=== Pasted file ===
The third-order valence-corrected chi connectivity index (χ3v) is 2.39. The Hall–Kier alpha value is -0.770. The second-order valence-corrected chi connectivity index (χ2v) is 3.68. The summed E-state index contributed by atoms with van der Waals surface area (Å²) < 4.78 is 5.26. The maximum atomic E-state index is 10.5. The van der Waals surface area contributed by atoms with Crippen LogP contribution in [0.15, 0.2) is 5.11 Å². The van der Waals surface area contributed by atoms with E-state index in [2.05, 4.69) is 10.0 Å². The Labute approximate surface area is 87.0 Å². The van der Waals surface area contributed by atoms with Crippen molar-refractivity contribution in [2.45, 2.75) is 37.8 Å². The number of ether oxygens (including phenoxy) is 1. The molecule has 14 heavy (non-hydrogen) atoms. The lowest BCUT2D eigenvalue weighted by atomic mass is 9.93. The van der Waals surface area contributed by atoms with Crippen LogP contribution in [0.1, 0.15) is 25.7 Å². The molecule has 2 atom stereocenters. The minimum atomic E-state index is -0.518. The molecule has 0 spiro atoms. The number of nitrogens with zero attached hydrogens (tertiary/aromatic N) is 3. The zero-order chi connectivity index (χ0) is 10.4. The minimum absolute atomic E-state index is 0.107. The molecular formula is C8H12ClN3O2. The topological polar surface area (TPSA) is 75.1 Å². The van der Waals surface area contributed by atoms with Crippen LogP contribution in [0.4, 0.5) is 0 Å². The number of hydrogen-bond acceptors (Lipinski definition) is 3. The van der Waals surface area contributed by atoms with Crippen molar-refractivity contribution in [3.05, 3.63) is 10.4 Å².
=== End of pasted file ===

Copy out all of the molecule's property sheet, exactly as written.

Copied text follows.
The third-order valence-corrected chi connectivity index (χ3v) is 2.39. The Hall–Kier alpha value is -0.770. The second-order valence-corrected chi connectivity index (χ2v) is 3.68. The summed E-state index contributed by atoms with van der Waals surface area (Å²) < 4.78 is 5.26. The maximum atomic E-state index is 10.5. The van der Waals surface area contributed by atoms with Crippen LogP contribution in [0.15, 0.2) is 5.11 Å². The van der Waals surface area contributed by atoms with E-state index in [2.05, 4.69) is 10.0 Å². The Labute approximate surface area is 87.0 Å². The van der Waals surface area contributed by atoms with Crippen molar-refractivity contribution in [2.45, 2.75) is 37.8 Å². The number of ether oxygens (including phenoxy) is 1. The molecule has 14 heavy (non-hydrogen) atoms. The lowest BCUT2D eigenvalue weighted by atomic mass is 9.93. The van der Waals surface area contributed by atoms with Crippen LogP contribution in [0.1, 0.15) is 25.7 Å². The molecule has 2 atom stereocenters. The minimum atomic E-state index is -0.518. The molecule has 0 spiro atoms. The number of nitrogens with zero attached hydrogens (tertiary/aromatic N) is 3. The zero-order chi connectivity index (χ0) is 10.4. The minimum absolute atomic E-state index is 0.107. The molecular formula is C8H12ClN3O2. The topological polar surface area (TPSA) is 75.1 Å². The van der Waals surface area contributed by atoms with Crippen LogP contribution in [0.4, 0.5) is 0 Å². The number of hydrogen-bond acceptors (Lipinski definition) is 3. The van der Waals surface area contributed by atoms with Crippen molar-refractivity contribution in [3.05, 3.63) is 10.4 Å².